- The Washington Times - Monday, September 10, 2001

LONDON Britain's Conservative Party moves toward the declaration of a new leader on Wednesday with party insiders frustrated that neither of the two remaining candidates has shown himself likely to seriously challenge Prime Minister Tony Blair in the next general election.
Running with the backing of the party's conservative wing and of former Prime Minister Margaret Thatcher, Iain Duncan Smith is the overwhelming favorite to win the mail ballot of party members, but neither he nor former Chancellor of the Exchequer Kenneth Clarke has attracted much enthusiasm outside party circles.
The Conservatives or Tories have been without a leader since William Hague stepped down a day after Labor secured a landslide victory in the June 7 general election.
Mr. Hague's campaign was criticized as being too focused on the single European currency as well as taxes, crime and asylum when the public was more concerned about the declining quality of health care and education. Yet Mr. Clarke and Mr. Duncan Smith seem to be making the same mistake.
By turning the leadership contest into an argument over Britain's place in Europe and whether to adopt the euro, they have further divided an already dispirited party, analysts say.
"The Conservative Party seems intent on suicide," said George Jones, a political commentator and professor of politics at the London School of Economics. The euro is "not an issue for the British public, and yet the election has been fought largely around it."
The latest poll for the Sunday Times showed that 47 percent of the 318,000 party members who are voting by a postal ballot support Mr. Duncan Smith, compared with 33 percent for Mr. Clarke. Since some three-quarters of the members had already mailed their ballots by Thursday, that outcome is unlikely to change. All ballots must be mailed by Tuesday, and the result will be announced Wednesday afternoon in London.
The pro-euro Mr. Clarke also lost the last leadership election to Mr. Hague in 1997 because people thought he wouldn't be able to unite a party that is highly skeptical of closer integration with Europe. Mr. Duncan Smith opposes use of the euro and closer ties to the European Union in principle.
It's not just infighting that presents a challenge to the Conservatives. The party is seen as older and unrepresentative of the country's 40 million voters. To provide a viable alternative to Labor, the Conservatives need to move closer to the center, said Anthony King, a professor of government at Essex University.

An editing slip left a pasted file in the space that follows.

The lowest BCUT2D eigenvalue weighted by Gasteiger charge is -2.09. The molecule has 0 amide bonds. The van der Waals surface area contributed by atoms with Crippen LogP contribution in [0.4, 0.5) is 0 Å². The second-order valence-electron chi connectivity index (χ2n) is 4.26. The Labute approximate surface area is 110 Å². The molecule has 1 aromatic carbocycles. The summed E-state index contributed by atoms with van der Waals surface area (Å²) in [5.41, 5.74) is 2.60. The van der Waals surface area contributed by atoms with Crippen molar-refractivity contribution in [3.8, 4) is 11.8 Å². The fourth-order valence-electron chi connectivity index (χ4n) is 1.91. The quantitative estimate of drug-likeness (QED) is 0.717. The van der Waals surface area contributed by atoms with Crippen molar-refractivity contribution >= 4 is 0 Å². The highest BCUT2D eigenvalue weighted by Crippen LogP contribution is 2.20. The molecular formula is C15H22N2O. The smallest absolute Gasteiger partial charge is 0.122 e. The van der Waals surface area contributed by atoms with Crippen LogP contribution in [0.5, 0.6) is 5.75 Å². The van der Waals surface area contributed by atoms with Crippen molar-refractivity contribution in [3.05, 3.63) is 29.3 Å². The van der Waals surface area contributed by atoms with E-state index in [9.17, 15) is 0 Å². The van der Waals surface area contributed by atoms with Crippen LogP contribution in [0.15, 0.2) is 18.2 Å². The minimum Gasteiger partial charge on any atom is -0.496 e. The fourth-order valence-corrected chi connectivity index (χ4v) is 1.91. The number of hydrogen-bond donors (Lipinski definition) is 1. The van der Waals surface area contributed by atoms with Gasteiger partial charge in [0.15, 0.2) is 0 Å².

Mr. King said they need to follow the example of Labor in the 1980s and reinvent themselves so as to appeal to a wider public, particularly the young.
Yet neither candidate is seen as able to do this. Mr. Duncan Smith, who entered Parliament in 1992 as the party's little-known spokesman on defense issues, knows the party is in trouble but doesn't give "any indication of understanding how much," Mr. King said. "He's unlikely to leave the party much better off than he's found it."
Mr. Duncan Smith acknowledges in a letter posted on his official Web site that the Tories need to "accept the need for change," and that "reconnecting" the party with the public is its greatest challenge. But he has offered no credible program for doing so.
Nor has his more charismatic rival, who has relied largely on his personality to bring in votes. Mr. Jones said Mr. Clarke, who has spent 18 years in government including 11 years as a minister to Mrs. Thatcher, is seen as "yesterday's man."
Michael Portillo, the candidate who was seen as having the best chance of uniting the party, has already been eliminated in an earlier round of the leadership contest.
Both surviving candidates say they will address education and health care and rid the party of racist elements at issue after an aide to Mr. Duncan Smith was linked to an anti-immigration extremist party. Both have said they'll appoint people who disagree with them on the euro if elected.
But neither is seen as a figure who could reverse the party's fortunes in the manner of Neil Kinnock, who became Labor's leader after an election defeat in 1983 and persuaded the party to abandon losing policies such as unilateral disarmament. While Mr. Kinnock lost the 1992 election, he transformed the party, opening the way for Mr. Blair's later victory.
Mr. Blair, probably the most conservative leader that Labor has ever had, has presented the Conservatives with "the most difficult target to hit that it's had in 100 years," Mr. King said.


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